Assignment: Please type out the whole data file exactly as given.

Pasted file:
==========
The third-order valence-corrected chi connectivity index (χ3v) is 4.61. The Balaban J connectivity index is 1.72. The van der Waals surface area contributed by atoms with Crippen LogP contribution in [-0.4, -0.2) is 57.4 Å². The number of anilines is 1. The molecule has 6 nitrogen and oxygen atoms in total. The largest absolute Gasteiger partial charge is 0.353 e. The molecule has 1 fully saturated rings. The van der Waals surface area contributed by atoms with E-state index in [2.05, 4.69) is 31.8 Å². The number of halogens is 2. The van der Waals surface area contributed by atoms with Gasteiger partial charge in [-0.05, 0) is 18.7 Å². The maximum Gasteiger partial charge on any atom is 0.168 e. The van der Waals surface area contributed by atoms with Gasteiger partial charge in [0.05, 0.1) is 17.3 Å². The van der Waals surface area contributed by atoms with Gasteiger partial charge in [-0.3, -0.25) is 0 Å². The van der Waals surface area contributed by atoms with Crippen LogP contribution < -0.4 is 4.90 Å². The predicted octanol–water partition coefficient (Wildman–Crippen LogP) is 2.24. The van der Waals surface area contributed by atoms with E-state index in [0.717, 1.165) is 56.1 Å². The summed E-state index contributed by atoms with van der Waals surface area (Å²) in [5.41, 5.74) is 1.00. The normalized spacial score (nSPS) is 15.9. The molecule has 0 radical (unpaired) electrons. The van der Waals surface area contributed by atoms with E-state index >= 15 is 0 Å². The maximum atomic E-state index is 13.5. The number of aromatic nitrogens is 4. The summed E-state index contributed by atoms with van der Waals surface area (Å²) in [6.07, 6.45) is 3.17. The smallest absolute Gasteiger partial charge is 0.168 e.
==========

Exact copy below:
The third-order valence-corrected chi connectivity index (χ3v) is 4.61. The Balaban J connectivity index is 1.72. The van der Waals surface area contributed by atoms with Crippen LogP contribution in [-0.4, -0.2) is 57.4 Å². The number of anilines is 1. The molecule has 6 nitrogen and oxygen atoms in total. The largest absolute Gasteiger partial charge is 0.353 e. The molecule has 1 fully saturated rings. The van der Waals surface area contributed by atoms with E-state index in [2.05, 4.69) is 31.8 Å². The number of halogens is 2. The van der Waals surface area contributed by atoms with Gasteiger partial charge in [-0.05, 0) is 18.7 Å². The maximum Gasteiger partial charge on any atom is 0.168 e. The van der Waals surface area contributed by atoms with Gasteiger partial charge in [0.05, 0.1) is 17.3 Å². The van der Waals surface area contributed by atoms with Gasteiger partial charge in [-0.3, -0.25) is 0 Å². The van der Waals surface area contributed by atoms with Crippen LogP contribution < -0.4 is 4.90 Å². The predicted octanol–water partition coefficient (Wildman–Crippen LogP) is 2.24. The van der Waals surface area contributed by atoms with E-state index in [0.717, 1.165) is 56.1 Å². The summed E-state index contributed by atoms with van der Waals surface area (Å²) in [5.41, 5.74) is 1.00. The normalized spacial score (nSPS) is 15.9. The molecule has 0 radical (unpaired) electrons. The van der Waals surface area contributed by atoms with E-state index >= 15 is 0 Å². The maximum atomic E-state index is 13.5. The number of aromatic nitrogens is 4. The summed E-state index contributed by atoms with van der Waals surface area (Å²) in [6.07, 6.45) is 3.17. The smallest absolute Gasteiger partial charge is 0.168 e.